Russia Condemns Drug Legalizers’ Report as PR Job for Lethal Drugs
by Ramtanu Maitra on 11 Jul 2011 0 Comment

The Global Commission on Drug Policy, based in Rio de Janeiro and funded by the drug legalization lobby’s strongest voice, George Soros, issued a report on June 2 saying the war on drugs is a failure, costing governments oodles of money to no effect. The “global war on drugs has failed,” the report states, “with devastating consequences for individuals and societies around the world.... Political leaders and public figures should have the courage to articulate publicly what many of them acknowledge privately: that the evidence overwhelmingly demonstrates that repressive strategies will not solve the drug problem, and that the war on drugs has not, and cannot, be won.”


The report concludes that governments should legalize marijuana and other controlled substances. (It is not altogether surprising, that in attesting the failure of the war on drugs, the Soros-supported Commission makes no mention of the role of the banks in the drug trade.)


Reacting to this dangerous proposal, Viktor Ivanov, director of Russia’s Federal Narcotics Control Service (FSKN), said on June 2, “We should realize that this is nothing else but a global PR campaign to popularize drugs. Directly or indirectly, this campaign is linked with the colossal revenues estimated at about $800 billion.” Ivanov is co-chairman of the Russian-US presidential antidrug commission, along with Gil Kerlikowske, director of the White House Office of National Drug Control Policy.


Ivanov was supported by the US Office of National Drug Control Policy, whose spokesman said that drug addiction is a disease that can be treated successfully, and that the war against drugs has met with success, contrary to what the Commission claims, and that drug use in the US is half of what it was 30 years ago. The spokesman also pointed out that the production capacity for pure cocaine in Colombia fell by almost two-thirds, from 2001 to 2009, and that making drugs more easily available will just put more people and communities in danger.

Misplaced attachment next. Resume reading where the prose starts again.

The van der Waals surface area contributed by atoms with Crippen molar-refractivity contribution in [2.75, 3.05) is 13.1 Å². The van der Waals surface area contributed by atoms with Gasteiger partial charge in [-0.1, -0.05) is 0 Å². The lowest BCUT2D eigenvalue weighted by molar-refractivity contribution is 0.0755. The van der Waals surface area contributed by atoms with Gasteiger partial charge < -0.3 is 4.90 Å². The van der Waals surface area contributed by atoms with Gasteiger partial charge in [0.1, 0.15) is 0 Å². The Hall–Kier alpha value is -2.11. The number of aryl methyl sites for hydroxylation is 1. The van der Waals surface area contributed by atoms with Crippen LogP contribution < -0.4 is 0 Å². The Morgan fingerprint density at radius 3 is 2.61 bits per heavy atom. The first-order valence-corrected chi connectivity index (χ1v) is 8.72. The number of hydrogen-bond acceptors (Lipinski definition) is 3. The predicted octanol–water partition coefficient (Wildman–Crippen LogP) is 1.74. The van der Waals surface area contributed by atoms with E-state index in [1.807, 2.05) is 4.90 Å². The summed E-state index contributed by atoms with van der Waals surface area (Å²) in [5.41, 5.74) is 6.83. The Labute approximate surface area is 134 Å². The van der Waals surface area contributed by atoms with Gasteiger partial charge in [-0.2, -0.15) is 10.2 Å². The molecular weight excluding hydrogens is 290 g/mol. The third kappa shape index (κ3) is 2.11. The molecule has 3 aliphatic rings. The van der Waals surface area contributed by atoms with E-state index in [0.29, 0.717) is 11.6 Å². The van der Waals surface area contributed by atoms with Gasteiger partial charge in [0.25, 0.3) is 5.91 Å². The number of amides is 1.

The Commission’s members include former US Secretary of State George Shultz, Greek Prime Minister George Papandreou, and former UN Secretary-General Kofi Annan, among other luminaries. They all have close links to Soros or his associates. For instance, under Kofi Annan, Soros’ partner, Britain’s Lord Mark Malloch-Brown, ran the UN Oil for Food program in the 1990s, and defended both it and Annan, when accusations of fraud emerged. While Malloch-Brown countered critics that “not a penny was lost from the organization,” an audit of UN peacekeeping procurement concluded that at least $310 million, from a budget of $1.6 billion, could not be accounted for.


Annan himself is associated with a leading opposition Kyrgyz politician, Azimbek Beknazarov, who had reportedly offered to grow opium in the Tien Shan Mountains. He is linked to Kyrgyz mafia boss Kamchi Kolbayev, known locally as Kolya Kirgiz. Kolbayev is on the US Presidential list of drug lords who are not allowed to carry on business in the United States. Kyrgyzstan rivals Kazakhstan in drug production; hashish is produced in many districts of the Kyrgyz Republic, and the traffic of Afghan opiates through Kyrgyzstan’s territory is estimated at $20 billion annually.


Despite the “eminence” of the panel members, the pawprints and money trail of drug-legalizer Soros can be found throughout the report. For instance, at least three writers associated with this report, Bernardo Sorj, Dr. Alex Wodak, and Martin Jelsma, are beneficiaries of the Open Society Institute and Lindesmith Center, both funded by Soros. The report acknowledges the Open Society Foundation for its support.